It would seem that in the intervening period between this and the previous installment, the folks at Warner Bros. have illustrated better than I ever could the dependability of their Cash-Bat. On this the suits at WB and the MegaZord behemoth that is Disney/Marvel/Lucasfilm/YourChildhood seem to be in total concert, as they definitively prioritise what I hereby establish as Superheroes First Principle:
More on that in a bit. Right now? Continue reading
Now let’s see. Where was I? Oh yeah:
National/DC always knew they were onto a good thing with this whole “Tee Vee” thing. While what has become irrevocably known as the “Adam West Show” may have been a mixed bag of quality and camp, it certainly proved there was a huge market to present the four-color heroes to the Saturday morning crowd.
First out of the stables was The Batman/Superman Hour, which, as you can probably tell, didn’t really impact the medium as a benchmark of quality. Most of note about this brief run show (’68-’69) was the fact that the highest billing went to the actor voicing Robin – the legendary Casey Kasem.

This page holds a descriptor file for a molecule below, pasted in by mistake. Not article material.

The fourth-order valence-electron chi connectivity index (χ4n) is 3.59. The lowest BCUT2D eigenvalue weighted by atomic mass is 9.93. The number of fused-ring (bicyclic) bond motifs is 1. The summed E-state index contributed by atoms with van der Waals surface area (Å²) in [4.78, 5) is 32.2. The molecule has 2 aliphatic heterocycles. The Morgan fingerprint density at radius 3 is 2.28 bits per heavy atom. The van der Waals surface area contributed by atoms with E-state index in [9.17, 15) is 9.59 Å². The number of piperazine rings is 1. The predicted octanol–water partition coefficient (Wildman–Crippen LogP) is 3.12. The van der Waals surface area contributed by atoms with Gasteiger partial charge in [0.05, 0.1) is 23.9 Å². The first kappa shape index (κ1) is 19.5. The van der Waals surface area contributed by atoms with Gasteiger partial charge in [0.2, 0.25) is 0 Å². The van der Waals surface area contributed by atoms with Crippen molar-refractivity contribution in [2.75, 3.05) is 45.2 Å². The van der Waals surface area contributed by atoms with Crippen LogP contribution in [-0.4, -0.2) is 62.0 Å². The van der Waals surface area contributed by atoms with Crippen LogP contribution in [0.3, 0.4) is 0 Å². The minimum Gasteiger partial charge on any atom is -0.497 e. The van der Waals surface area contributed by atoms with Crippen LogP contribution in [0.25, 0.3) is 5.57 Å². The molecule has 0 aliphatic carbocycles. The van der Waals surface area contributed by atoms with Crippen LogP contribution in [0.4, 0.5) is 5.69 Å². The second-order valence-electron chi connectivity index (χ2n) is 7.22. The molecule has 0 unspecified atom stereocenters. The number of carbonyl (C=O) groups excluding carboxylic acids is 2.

Batman/Superman paved the way, however, for the far more enduring Superfriends run from 1977 onward. This series featured not just DC’s biggest guns, but many of the second-tier heroes who would never get a look in of their own, like Hawkman, or Aquaman. Continue reading
Do you have any idea how many men have spoken those words?
Not counting the guy who was peeing next to me in the men’s room yesterday…there’s been a lot.
While Warner Bros. may not have the most stellar track record when it comes to their rather abundant supply of comic book properties, there is a pretty solid understanding among the brass that one stands above the rest as the franchise. Since one very canny funny-book creator first put his spin on the pulp hero trope in 1939, the character of Batman has been the subject of constant film, television and comic book versions of the property. Continue reading